Treasure Islands: Tax Havens and the Men Who Stole the World
By Nicholas Shaxson
Bodley Head | $35
GLOBAL finance has been interesting for all the wrong reasons over the past few years. This new book by journalist Nicholas Shaxson aims to shed light on a key, but generally overlooked, facet of the system: tax havens, also known as offshore financial centres. Rather than seeing tax havens as obscure curiosities at the margins of the global economy, Shaxson forcefully argues that “offshore” defines the essence of the modern, finance-dominated economic system. In his view, tax havens are responsible both for the glaring inequalities of wealth between and within countries and for the recurrent crises that roil the world economy. Treasure Islands is highly readable and fast-paced, benefitting from Shaxson’s experience writing about corruption in the African oil industry, and does an excellent job of making comprehensible even the most complicated financial wizardry.
The first of three tax-haven channels Shaxson describes, and the most thoroughly explored, is the new British empire said to have arisen from the mid 1950s. Shunted into second place by the Americans during and immediately after the second world war, Britain saw the majority of its colonies breaking away. Faced with the prospect of unrelenting economic and political decline, the Bank of England and the financial industry hit upon a system of off-the-books banking, and built up highly profitable links with the remaining outposts of empire. While American power waxed, Britain, or more specifically London, remained number one in finance, as in many ways it still is today.
In describing this new empire, Shaxson presents a web of ties linking London financiers to the Channel Islands of Jersey and Guernsey (which are formally separate from Britain), Caribbean outposts like the Cayman and British Virgin Islands, and other centres like Hong Kong. Many are substantial players in their own right: the Cayman Islands, with not much more than 50,000 inhabitants, is commonly said to be the world’s fifth-largest banking centre. But according to Shaxson the prime function of these centres is to feed money back into the imperial core (London) while providing “plausible deniability” in relation to the less savoury aspects of the business. The self-styled dissidents Shaxson interviews in the Caymans and Jersey paint an unflattering picture of governments in thrall to the finance industry, and heavy pressure to conform in communities not much larger than an average country town.
Some of the scandals referred to in the book have a fact-is-stranger-than-fiction quality: tins packed with secret financial documents hidden aboard a ship full of guano; the Caymanian offshore bank whose female tellers’ uniform was hotpants and leather; and Castle Bank, whose records were obtained by the US tax authorities through the expedient of hiring a prostitute to distract the chairman (though the case fell through when it turned out the CIA was one of the bank’s main customers). Though Shaxson has little to say about the South Pacific havens, they often have the same quality of unreality. Griffith University’s Anthony van Fossen has written about how Tonga’s entry to the offshore world was facilitated by the right-hand man of the American reclusive millionaire Howard Hughes, who redirected funds dedicated to cryogenically freezing his boss’s body, and how the “ambassadors” of the pseudo-states that claim various uninhabited Pacific islands peddle fraudulent government bonds.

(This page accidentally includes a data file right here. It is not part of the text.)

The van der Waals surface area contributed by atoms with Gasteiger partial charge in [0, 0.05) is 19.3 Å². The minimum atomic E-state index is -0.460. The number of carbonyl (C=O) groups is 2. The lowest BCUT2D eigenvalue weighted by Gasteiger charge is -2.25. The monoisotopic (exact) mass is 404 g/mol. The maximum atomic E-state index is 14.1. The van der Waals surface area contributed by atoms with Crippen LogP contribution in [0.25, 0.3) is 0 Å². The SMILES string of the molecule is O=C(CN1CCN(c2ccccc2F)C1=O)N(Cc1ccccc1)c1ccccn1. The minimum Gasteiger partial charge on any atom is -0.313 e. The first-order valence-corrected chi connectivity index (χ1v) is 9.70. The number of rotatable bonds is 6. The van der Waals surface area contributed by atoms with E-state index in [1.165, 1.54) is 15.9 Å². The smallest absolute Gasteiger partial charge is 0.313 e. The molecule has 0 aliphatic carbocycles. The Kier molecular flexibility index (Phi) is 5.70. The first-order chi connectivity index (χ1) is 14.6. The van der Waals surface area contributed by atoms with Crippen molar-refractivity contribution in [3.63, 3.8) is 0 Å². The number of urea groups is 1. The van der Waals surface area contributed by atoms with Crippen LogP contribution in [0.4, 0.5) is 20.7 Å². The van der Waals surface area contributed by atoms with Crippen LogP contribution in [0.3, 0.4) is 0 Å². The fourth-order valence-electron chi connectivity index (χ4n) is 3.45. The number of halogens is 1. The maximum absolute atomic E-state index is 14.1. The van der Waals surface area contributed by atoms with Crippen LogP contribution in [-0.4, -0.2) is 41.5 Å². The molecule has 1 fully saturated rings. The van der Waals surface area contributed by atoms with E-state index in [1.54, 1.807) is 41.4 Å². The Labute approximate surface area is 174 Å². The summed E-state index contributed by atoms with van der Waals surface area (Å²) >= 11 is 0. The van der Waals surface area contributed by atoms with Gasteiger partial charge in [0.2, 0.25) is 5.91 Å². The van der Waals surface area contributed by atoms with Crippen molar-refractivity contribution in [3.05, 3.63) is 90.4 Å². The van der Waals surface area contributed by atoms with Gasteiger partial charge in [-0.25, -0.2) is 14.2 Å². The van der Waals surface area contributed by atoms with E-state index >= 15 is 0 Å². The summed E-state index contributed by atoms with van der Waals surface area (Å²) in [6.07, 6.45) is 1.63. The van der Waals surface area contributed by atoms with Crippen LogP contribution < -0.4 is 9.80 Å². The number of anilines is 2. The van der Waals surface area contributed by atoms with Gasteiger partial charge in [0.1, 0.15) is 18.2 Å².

But one of the most intriguing oddities Shaxson’s research throws up is the City of London itself: a medieval corporation governing the Square Mile that includes the headquarters of the largest and most prestigious banks and financial firms. In many instances exempted from British law thanks to thousand-year-old prerogatives, the City maintains its own corps of diplomats to lobby on the finance industry’s behalf around the world. The British monarch must request the permission of the lord mayor to enter the Square Mile, and the City has its own permanent representative in parliament.
Beyond the new British empire, predictably enough, the United States is an important player in the offshore world, though in some ways rather late to the game. Thanks to a more diversified economy, and the New Deal economic policy after the Great Depression, bankers were on a much shorter leash in the United States. This began to change from the 1970s, as the US government tired of seeing its firms take advantage of an offshore system, either in the Caribbean or London itself, run by the British. In a refrain that has been echoed hundreds of times since, the American financial sector argued that, because others allowed certain practices, the United States should do the same, or see business up and leave for greener pastures. (The Australian government has certainly not been immune to this siren song, allowing businesses to use “offshore banking units” after they threatened to decamp to Singapore.) While the United States has taken a very tough line on foreign countries sheltering American tax-evaders, the US government has resolutely protected tax evaders from Latin America who park their money in Florida, Texas and elsewhere. So while, for example, it is unacceptable for Switzerland to host American tax-avoidance money, it is apparently perfectly fine for the United States to host funds hidden from Mexican tax inspectors.
Switzerland is Shaxson’s home base, in the banking centre of Zurich where I met him late last year. Familiar to any James Bond fan, the Swiss numbered bank account is somewhat less than reputation suggests. There are no anonymous accounts, and of course all bank accounts in any country are numbered. Yet Switzerland has long had a law on its books that makes it a criminal offence for bank employees to reveal any information about account holders, even to the Swiss government itself. Bludgeoned by repeated outside campaigns, the Swiss have created more and more exceptions to this rule. Indicative of this changing attitude, Swiss banks were notably quicker than any others in suspending accounts connected with Hosni Mubarak and Muammar Gaddafi.